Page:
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AS mankind was primarily created by the Supreme
What is man,
To rust in us unused.' Should, therefore, the following pages, which are submitted to the public, without much comment or introduction, escape the keen eye of criticism, and meet with the approbation of the gentle reader, the most sanguine expectations of the compiler are realized. Whatever he hath been able to glean, from the field of antiquarian lore, relative to the town and castle of Pontefract, he hath sedulously endeavoured to compress in such a form, without
mutilation, as he trusts will be interesting to the general reader.
In the brilliant page of history, Pontefract holds a (listinguished place. Its magnificent fortress, has been the strong fortification of Saxon thanes—the embattled residence of feudal chieftains —and the turretted palace of illustrious princes. At some periods destined to be the scene of treachery and rebellion, and rendered ' infamous for the murder and slaughter of princes;' whilst at other times, it has become celebrated in the glow of history, for ennobling deeds, and for loyal and undaunted courage, manifested in defence of the cause of royalty.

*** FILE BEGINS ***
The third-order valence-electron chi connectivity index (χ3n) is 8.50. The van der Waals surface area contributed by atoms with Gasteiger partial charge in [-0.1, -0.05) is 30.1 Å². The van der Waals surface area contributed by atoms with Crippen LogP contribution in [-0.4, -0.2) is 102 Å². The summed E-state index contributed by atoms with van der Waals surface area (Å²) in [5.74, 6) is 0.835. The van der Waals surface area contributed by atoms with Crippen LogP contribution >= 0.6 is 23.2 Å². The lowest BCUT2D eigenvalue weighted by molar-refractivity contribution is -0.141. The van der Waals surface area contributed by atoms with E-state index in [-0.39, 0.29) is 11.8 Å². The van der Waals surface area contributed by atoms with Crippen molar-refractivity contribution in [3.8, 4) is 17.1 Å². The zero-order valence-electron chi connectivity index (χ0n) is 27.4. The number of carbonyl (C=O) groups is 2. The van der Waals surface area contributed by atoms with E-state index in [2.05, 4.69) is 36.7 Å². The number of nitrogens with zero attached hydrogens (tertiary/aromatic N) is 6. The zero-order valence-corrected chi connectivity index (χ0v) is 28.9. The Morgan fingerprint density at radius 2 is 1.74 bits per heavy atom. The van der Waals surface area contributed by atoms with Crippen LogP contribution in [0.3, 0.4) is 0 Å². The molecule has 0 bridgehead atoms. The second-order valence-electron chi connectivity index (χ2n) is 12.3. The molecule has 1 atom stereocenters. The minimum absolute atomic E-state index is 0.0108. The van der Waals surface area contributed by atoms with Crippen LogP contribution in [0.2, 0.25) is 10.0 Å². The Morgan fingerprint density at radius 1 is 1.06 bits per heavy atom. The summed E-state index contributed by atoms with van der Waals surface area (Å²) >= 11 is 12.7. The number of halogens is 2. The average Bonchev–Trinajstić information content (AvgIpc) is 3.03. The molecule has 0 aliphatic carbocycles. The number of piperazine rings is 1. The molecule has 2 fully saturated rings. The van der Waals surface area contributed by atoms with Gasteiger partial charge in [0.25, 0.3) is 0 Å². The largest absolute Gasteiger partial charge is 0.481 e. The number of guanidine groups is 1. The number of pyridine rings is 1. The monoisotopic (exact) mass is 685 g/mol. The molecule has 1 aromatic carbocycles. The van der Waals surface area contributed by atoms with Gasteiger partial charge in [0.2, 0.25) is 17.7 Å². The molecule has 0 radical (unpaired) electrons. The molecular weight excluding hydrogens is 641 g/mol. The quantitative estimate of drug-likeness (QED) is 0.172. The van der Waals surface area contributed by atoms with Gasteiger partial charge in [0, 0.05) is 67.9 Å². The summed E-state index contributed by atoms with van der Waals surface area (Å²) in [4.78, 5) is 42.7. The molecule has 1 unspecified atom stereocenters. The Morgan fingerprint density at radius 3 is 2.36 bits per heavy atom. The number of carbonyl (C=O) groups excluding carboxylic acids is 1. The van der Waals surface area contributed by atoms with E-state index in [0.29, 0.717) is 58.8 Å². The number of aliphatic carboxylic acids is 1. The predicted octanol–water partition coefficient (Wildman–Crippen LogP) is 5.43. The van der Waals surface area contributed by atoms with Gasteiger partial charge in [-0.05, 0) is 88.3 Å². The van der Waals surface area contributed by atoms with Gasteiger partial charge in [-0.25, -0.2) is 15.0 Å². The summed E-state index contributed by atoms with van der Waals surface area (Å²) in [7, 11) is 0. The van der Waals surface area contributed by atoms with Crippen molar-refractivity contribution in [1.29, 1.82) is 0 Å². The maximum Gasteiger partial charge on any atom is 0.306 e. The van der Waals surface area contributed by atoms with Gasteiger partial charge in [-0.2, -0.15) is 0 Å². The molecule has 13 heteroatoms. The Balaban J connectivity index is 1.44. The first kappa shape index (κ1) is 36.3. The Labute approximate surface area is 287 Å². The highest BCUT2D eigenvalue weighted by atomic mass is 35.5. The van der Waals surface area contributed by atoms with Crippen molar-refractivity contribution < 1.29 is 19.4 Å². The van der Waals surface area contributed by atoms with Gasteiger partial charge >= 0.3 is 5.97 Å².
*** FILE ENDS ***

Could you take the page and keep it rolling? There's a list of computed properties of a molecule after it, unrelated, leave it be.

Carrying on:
The noble lords of Pontefract, attended by their numerous retinues, lived in the greatest degree of splendour and magnificence, vieing with the estate of monarchs. Enjoying the absolute property of the whole Honor of Pontefract, an extent of territory, equal to many of our modern counties; they became generals in the field of war, and judges in times of peace. All within the honor held their possessions of them, subject to such conditions, as they only willed to grant; whilst at the same time, they owed to them suit and service, and did them homage as their feudal lords.
When this fortress, styled the Honor of Pontefract, descended from the illustrious line of the Lascy ancestry, into the house of Lancaster; impelled by ambitious views, or stimulated to deeds of arms by the more generous call of an oppressed country, the dukes often-times summoned forth their steel-clad warriors, and hurled the gauntlet of
defiance to opposing powers. In times of turbulence and commotion, when civil broils were frequent; and when the vassals of the crown often forfeited their possessions, for treason against their sovereign, or their feudal lord ; the towers of Pontefract, torn by the thundering engines of terrific war, loudly rang with wild alarms; and, before its massive walls the thirsty falchion hath too often drank the blood of noble chieftains.